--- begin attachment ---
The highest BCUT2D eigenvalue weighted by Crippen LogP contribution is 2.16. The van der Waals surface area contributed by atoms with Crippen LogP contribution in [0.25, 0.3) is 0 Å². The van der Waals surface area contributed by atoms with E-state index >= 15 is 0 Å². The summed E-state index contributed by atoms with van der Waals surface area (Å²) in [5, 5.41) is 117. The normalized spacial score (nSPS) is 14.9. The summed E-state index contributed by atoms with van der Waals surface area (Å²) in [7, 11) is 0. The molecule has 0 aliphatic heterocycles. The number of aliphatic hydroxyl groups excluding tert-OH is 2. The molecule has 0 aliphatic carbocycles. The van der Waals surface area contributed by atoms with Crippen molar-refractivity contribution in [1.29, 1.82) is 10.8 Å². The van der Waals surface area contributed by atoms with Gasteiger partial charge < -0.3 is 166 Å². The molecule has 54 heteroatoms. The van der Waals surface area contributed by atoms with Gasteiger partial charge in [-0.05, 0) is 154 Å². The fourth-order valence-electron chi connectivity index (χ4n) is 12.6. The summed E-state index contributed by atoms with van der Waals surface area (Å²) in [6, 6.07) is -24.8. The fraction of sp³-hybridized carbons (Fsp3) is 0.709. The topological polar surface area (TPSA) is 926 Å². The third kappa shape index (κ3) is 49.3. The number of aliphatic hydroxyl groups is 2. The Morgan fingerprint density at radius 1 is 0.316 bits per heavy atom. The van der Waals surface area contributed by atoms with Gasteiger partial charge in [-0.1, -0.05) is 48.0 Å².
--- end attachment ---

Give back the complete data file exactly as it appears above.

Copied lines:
The highest BCUT2D eigenvalue weighted by Crippen LogP contribution is 2.16. The van der Waals surface area contributed by atoms with Crippen LogP contribution in [0.25, 0.3) is 0 Å². The van der Waals surface area contributed by atoms with E-state index >= 15 is 0 Å². The summed E-state index contributed by atoms with van der Waals surface area (Å²) in [5, 5.41) is 117. The normalized spacial score (nSPS) is 14.9. The summed E-state index contributed by atoms with van der Waals surface area (Å²) in [7, 11) is 0. The molecule has 0 aliphatic heterocycles. The number of aliphatic hydroxyl groups excluding tert-OH is 2. The molecule has 0 aliphatic carbocycles. The van der Waals surface area contributed by atoms with Crippen molar-refractivity contribution in [1.29, 1.82) is 10.8 Å². The van der Waals surface area contributed by atoms with Gasteiger partial charge < -0.3 is 166 Å². The molecule has 54 heteroatoms. The van der Waals surface area contributed by atoms with Gasteiger partial charge in [-0.05, 0) is 154 Å². The fourth-order valence-electron chi connectivity index (χ4n) is 12.6. The summed E-state index contributed by atoms with van der Waals surface area (Å²) in [6, 6.07) is -24.8. The fraction of sp³-hybridized carbons (Fsp3) is 0.709. The topological polar surface area (TPSA) is 926 Å². The third kappa shape index (κ3) is 49.3. The number of aliphatic hydroxyl groups is 2. The Morgan fingerprint density at radius 1 is 0.316 bits per heavy atom. The van der Waals surface area contributed by atoms with Gasteiger partial charge in [-0.1, -0.05) is 48.0 Å².